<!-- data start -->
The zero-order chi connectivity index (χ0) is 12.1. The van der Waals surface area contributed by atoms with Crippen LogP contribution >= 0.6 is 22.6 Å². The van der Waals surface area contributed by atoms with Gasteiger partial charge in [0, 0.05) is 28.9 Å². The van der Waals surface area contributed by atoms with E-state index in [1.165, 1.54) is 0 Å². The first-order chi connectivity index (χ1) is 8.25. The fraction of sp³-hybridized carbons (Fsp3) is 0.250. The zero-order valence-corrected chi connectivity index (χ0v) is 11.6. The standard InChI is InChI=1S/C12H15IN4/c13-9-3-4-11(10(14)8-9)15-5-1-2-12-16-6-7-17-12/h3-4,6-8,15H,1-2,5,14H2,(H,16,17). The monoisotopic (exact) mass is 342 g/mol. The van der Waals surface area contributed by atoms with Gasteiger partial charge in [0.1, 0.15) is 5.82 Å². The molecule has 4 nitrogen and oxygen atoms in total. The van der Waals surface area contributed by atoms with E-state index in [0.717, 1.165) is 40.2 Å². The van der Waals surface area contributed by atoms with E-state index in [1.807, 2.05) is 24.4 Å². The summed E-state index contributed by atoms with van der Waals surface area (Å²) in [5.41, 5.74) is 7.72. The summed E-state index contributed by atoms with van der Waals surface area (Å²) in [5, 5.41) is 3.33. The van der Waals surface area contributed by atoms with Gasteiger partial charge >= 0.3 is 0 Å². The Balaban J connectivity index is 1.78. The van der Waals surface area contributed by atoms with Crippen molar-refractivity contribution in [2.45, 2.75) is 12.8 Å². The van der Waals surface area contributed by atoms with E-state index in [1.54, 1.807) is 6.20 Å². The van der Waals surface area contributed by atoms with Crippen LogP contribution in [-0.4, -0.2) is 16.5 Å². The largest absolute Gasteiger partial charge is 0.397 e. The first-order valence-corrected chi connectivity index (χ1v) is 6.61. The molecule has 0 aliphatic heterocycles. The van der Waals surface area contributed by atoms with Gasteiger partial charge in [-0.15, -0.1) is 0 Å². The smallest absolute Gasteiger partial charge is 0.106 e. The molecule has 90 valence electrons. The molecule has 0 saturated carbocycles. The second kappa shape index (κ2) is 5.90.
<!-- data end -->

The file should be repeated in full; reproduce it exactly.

The zero-order chi connectivity index (χ0) is 12.1. The van der Waals surface area contributed by atoms with Crippen LogP contribution >= 0.6 is 22.6 Å². The van der Waals surface area contributed by atoms with Gasteiger partial charge in [0, 0.05) is 28.9 Å². The van der Waals surface area contributed by atoms with E-state index in [1.165, 1.54) is 0 Å². The first-order chi connectivity index (χ1) is 8.25. The fraction of sp³-hybridized carbons (Fsp3) is 0.250. The zero-order valence-corrected chi connectivity index (χ0v) is 11.6. The standard InChI is InChI=1S/C12H15IN4/c13-9-3-4-11(10(14)8-9)15-5-1-2-12-16-6-7-17-12/h3-4,6-8,15H,1-2,5,14H2,(H,16,17). The monoisotopic (exact) mass is 342 g/mol. The van der Waals surface area contributed by atoms with Gasteiger partial charge in [0.1, 0.15) is 5.82 Å². The molecule has 4 nitrogen and oxygen atoms in total. The van der Waals surface area contributed by atoms with E-state index in [0.717, 1.165) is 40.2 Å². The van der Waals surface area contributed by atoms with E-state index in [1.807, 2.05) is 24.4 Å². The summed E-state index contributed by atoms with van der Waals surface area (Å²) in [5.41, 5.74) is 7.72. The summed E-state index contributed by atoms with van der Waals surface area (Å²) in [5, 5.41) is 3.33. The van der Waals surface area contributed by atoms with Gasteiger partial charge >= 0.3 is 0 Å². The Balaban J connectivity index is 1.78. The van der Waals surface area contributed by atoms with Crippen molar-refractivity contribution in [2.45, 2.75) is 12.8 Å². The van der Waals surface area contributed by atoms with E-state index in [1.54, 1.807) is 6.20 Å². The van der Waals surface area contributed by atoms with Crippen LogP contribution in [-0.4, -0.2) is 16.5 Å². The largest absolute Gasteiger partial charge is 0.397 e. The first-order valence-corrected chi connectivity index (χ1v) is 6.61. The molecule has 0 aliphatic heterocycles. The van der Waals surface area contributed by atoms with Gasteiger partial charge in [-0.15, -0.1) is 0 Å². The smallest absolute Gasteiger partial charge is 0.106 e. The molecule has 90 valence electrons. The molecule has 0 saturated carbocycles. The second kappa shape index (κ2) is 5.90.